By Michael Goldstein
By Dennis Romero
By Sarah Fenske
By Matthew Mullins
By Patrick Range McDonald
By LA Weekly
By Dennis Romero
By Simone Wilson
Remember when the most interesting thing about the Roosevelt was the red sign on its roof? Then along came Amanda Scheer-Demme. Seemingly overnight, the nightlife entrepreneur transformed the hotel on Hollywood Boulevard into paparazzi heaven, creating bars like Teddy’s and the Tropicana, and filling them with celebutantes every night of the week. Suddenly, thanks to Demme, the Roosevelt was the hottest joint in town. So what did her bosses do? They fired her, naturally. “I was really shocked,” says Demme, who was informed of the decision via e-mail at the end of March. “And I was hurt. But I’m a survivor. I’ll move on.”
Demme said that for legal reasons she did not want to go into detail about the split, but it is well known that hotel guests had been complaining about noise emanating from her bars, and about her über-strict door policy. Put it this way: Demme’s all-time hero is late Studio 54 door bitch Steve Rubell. He would never have let middle-aged couples from Ohio into his bar either, hotel guests or not. Unfortunately for Demme, it’s middle-aged couples from Ohio, not Paris Hiltons or Lindsay Lohans, that make hotels money . . .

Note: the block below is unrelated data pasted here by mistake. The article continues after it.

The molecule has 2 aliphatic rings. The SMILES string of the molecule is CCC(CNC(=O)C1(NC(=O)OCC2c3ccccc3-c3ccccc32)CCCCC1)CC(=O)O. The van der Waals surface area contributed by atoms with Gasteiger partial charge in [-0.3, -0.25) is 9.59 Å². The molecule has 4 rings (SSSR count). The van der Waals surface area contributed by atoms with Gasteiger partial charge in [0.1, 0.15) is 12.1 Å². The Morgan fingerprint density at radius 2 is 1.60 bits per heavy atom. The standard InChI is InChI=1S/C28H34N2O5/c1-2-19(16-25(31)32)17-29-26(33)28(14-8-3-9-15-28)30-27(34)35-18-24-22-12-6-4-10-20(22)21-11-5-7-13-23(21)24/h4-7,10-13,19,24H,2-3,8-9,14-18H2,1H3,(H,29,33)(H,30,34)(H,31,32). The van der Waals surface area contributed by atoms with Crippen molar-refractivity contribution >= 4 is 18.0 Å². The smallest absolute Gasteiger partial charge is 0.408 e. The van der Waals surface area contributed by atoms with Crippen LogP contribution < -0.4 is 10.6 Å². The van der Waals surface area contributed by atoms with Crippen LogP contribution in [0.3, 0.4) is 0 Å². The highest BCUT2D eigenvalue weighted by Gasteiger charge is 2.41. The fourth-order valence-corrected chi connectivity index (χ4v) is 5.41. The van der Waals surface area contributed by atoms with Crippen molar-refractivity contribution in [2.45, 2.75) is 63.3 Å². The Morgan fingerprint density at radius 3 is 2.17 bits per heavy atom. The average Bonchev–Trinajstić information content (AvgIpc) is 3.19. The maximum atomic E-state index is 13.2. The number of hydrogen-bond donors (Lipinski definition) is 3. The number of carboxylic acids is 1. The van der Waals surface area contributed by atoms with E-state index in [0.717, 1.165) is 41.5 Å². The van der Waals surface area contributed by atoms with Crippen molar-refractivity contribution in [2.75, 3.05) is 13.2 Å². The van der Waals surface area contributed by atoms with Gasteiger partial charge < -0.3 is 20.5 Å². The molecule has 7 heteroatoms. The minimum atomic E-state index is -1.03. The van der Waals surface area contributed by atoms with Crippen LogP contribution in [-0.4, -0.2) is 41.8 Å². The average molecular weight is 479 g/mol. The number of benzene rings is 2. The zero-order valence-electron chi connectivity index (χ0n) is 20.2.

Originally from Potomac, Maryland, Demme was just 21 when she started working the door at The World, a club in downtown New York. Soon after, she started her own club night, Carwash, bringing in rap acts from the Bronx and occasionally teaming up with another promoter — Sean “Puffy” Combs. She moved to L.A. to manage Cypress Hill and House of Pain and met her husband-to-be, Ted Demme (director of Blow and Beautiful Girls). They got engaged six months later. They had been together 12 years, and their second child was 6 weeks old, when Ted died of cardiac arrest at age 38, collapsing during a celebrity basketball game in Santa Monica. “I watched him die right there on the hospital table,” Demme says. “It was fucking intense.” She had just formed an entertainment company with that other “hot” L.A.-nightlife entrepreneur Brent Bolthouse, and Ted’s funeral ended up being the first event they produced. “It was a funeral fit for a pharaoh,” says Demme.
That was three years ago. She named Teddy’s bar at the Roosevelt in his memory. “Ted had a short life, but he shined really hard and you felt him,” says Demme. “And that’s kinda how Teddy’s, the bar, was to me. It came in like a fire, and then it ended.”
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